Psycholinguistics is the branch of psychology that studies how humans acquire, use and understand language. It is also a branch of linguistics and primarily concerns itself with the neurobiological processes of language. Contemporary research uses data from a variety of scientific disciplines to analyze how peoples’ brains use languages. The purpose of this field is to advance the understanding of the human brain.
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Since the field of psycholinguistics was first defined by Jacob Robert Kantor in “An Objective Psychology of Grammar” in 1936, a number of subdisciplines have developed, most notably neurolinguistics, which involves the studies of neural connections in the brain involved in the comprehension, production, and acquisition of language as well as how the brain uses these mechanisms in daily life. Other subdisciplines involve phonetics and phonology that focus on how the brain processes and understand sounds and morphology, which studies the relationship between word structures. Additional subdisciplines involved the study of semantics, syntax, and pragmatics. Many of the studies involved in sound, word and sentence structure have revealed that these concepts also play a role in language processing.
Development of Neurolinguistics
The development of neuroimaging has provided critical advances in the subdiscipline of neurolinguistics, according to Thought Co. through neuroimaging, scientists can look at brain activity that is responsible for language processing. In neurolinguistics, scientists take the theories proposed by psycholinguists and evaluate them based on brain activity. From these observations, neurolinguists can make predictions about the organization and structure of language based on brain physiology.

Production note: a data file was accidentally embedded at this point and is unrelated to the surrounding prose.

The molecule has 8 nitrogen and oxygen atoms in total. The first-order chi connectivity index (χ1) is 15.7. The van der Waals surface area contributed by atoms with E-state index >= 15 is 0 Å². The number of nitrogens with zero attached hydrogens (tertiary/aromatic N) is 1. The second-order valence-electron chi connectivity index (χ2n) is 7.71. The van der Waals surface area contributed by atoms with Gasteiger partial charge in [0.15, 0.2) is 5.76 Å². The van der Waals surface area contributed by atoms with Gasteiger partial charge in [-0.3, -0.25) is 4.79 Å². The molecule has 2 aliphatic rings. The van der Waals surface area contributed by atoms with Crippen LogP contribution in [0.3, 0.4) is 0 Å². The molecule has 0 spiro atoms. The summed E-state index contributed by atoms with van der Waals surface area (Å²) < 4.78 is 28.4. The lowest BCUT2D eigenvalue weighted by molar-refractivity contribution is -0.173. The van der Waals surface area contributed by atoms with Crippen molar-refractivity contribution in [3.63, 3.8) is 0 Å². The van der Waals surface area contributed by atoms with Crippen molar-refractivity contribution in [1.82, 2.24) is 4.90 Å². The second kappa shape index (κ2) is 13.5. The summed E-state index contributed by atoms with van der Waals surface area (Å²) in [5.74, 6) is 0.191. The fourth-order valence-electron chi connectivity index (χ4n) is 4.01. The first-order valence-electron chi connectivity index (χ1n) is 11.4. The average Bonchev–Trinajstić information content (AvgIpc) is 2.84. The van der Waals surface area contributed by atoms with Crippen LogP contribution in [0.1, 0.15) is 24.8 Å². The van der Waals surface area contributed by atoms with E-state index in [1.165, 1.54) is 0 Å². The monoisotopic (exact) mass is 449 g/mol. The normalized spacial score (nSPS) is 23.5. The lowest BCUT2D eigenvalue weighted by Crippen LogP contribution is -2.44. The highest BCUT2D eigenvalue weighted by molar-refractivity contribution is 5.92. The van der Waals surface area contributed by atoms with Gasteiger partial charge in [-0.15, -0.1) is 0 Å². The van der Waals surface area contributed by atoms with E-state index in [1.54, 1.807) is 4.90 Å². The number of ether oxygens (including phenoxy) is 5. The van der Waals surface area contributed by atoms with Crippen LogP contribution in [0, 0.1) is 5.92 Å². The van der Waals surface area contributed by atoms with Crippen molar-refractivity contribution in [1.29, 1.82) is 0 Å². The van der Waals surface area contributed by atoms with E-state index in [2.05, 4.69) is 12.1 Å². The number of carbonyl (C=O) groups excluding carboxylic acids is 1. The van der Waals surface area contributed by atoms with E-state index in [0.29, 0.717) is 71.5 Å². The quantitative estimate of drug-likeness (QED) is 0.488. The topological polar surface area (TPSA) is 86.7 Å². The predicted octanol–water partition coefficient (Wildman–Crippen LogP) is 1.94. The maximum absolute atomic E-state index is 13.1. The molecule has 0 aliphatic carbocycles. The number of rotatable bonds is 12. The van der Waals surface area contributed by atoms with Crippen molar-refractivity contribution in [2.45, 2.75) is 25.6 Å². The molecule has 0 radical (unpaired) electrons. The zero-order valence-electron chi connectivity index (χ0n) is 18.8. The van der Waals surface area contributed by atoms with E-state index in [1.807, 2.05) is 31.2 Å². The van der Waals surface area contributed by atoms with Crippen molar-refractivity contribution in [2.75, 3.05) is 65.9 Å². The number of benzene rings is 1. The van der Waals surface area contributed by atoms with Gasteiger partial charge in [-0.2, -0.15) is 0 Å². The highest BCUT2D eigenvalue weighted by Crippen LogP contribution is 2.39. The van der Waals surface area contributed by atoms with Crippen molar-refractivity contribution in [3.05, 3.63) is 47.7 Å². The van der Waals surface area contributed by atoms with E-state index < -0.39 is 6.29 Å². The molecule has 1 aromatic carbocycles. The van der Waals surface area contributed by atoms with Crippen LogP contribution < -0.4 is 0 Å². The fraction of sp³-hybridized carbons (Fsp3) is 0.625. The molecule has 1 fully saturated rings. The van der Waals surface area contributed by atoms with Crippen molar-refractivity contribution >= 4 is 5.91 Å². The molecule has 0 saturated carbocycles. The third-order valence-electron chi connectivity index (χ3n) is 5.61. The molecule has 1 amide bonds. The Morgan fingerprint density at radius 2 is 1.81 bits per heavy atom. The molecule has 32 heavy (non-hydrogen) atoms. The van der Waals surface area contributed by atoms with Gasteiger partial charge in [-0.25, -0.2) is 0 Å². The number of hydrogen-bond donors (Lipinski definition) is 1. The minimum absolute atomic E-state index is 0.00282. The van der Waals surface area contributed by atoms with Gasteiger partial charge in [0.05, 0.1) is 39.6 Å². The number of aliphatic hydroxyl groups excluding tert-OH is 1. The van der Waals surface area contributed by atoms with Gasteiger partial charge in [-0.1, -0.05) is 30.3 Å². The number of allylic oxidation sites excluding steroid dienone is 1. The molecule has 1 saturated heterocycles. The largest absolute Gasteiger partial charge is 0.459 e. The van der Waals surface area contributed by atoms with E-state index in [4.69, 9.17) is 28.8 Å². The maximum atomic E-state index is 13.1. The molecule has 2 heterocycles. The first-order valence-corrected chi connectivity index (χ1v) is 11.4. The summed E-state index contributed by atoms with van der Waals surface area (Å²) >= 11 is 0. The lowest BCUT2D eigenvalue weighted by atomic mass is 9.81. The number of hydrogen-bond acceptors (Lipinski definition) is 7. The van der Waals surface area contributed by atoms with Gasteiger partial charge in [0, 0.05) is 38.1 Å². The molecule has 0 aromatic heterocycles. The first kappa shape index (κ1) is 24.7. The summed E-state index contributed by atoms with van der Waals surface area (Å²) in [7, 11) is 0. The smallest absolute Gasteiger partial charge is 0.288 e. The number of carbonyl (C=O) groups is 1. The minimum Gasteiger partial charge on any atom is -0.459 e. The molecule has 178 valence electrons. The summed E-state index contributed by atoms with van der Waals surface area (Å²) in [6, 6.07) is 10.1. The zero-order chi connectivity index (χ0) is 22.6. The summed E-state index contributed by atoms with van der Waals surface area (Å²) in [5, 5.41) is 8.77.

This branch of psycholinguistics studies how language is acquired by children. Studies involving how children learn language involve experimental or quantitative methods. Language acquisition, including learning the rules of grammar and how children learn how to communicate with others., is one of the largest areas of study. Noam Chomsky is one of the major contributors to this subfield. His concept of nativism theorizes that humans are pre-wired to learn language. When learning how to speak, children naturally look for patterns and sets of rules when saying their first words and stringing words together. Chomsky also believes that human brains have switches that allow people to think different according to the language that is used as different languages have different word orders.
Why Study It?
Studying psycholinguistics provides researchers with the processes that underlying linguistic information. Depending on whether the information comes from a linguistic or psychological perspective, the reasons for a particular study may differ, but the ultimate reason for such research, as noted by the University of Sheffield in England is to ultimately improve the human condition. Better methods of teaching language can be developed through psycholinguistics research, especially for individuals with impaired ability or for those who suffer brain injuries. The social environment is also crucial in determining how individuals learn language.
Psycholinguistics provides a valuable tool not only for scientific research but also for daily life as advancements will allow teachers to better educate children in schools while therapists will be able to help those whose language ability is impaired.